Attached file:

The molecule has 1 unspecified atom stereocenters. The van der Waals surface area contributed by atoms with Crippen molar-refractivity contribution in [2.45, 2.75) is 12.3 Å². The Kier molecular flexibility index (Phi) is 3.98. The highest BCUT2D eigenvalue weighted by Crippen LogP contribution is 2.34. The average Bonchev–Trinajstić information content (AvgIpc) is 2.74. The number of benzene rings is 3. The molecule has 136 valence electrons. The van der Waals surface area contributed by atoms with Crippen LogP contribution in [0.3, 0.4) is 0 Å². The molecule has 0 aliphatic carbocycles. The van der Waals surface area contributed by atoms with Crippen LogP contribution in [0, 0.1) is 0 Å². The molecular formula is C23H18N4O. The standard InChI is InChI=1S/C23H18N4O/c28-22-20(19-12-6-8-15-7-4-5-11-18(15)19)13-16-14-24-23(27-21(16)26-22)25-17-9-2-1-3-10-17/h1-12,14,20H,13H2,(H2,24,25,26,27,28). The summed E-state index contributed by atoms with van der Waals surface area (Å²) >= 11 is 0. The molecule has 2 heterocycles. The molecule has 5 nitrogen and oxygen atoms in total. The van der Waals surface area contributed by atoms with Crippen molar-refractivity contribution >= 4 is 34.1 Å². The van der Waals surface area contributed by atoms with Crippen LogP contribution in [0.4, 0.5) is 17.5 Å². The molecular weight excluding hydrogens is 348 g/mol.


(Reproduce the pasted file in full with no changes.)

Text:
The molecule has 1 unspecified atom stereocenters. The van der Waals surface area contributed by atoms with Crippen molar-refractivity contribution in [2.45, 2.75) is 12.3 Å². The Kier molecular flexibility index (Phi) is 3.98. The highest BCUT2D eigenvalue weighted by Crippen LogP contribution is 2.34. The average Bonchev–Trinajstić information content (AvgIpc) is 2.74. The number of benzene rings is 3. The molecule has 136 valence electrons. The van der Waals surface area contributed by atoms with Crippen LogP contribution in [0.3, 0.4) is 0 Å². The molecule has 0 aliphatic carbocycles. The van der Waals surface area contributed by atoms with Crippen LogP contribution in [0, 0.1) is 0 Å². The molecular formula is C23H18N4O. The standard InChI is InChI=1S/C23H18N4O/c28-22-20(19-12-6-8-15-7-4-5-11-18(15)19)13-16-14-24-23(27-21(16)26-22)25-17-9-2-1-3-10-17/h1-12,14,20H,13H2,(H2,24,25,26,27,28). The summed E-state index contributed by atoms with van der Waals surface area (Å²) >= 11 is 0. The molecule has 2 heterocycles. The molecule has 5 nitrogen and oxygen atoms in total. The van der Waals surface area contributed by atoms with Crippen molar-refractivity contribution >= 4 is 34.1 Å². The van der Waals surface area contributed by atoms with Crippen LogP contribution in [0.4, 0.5) is 17.5 Å². The molecular weight excluding hydrogens is 348 g/mol.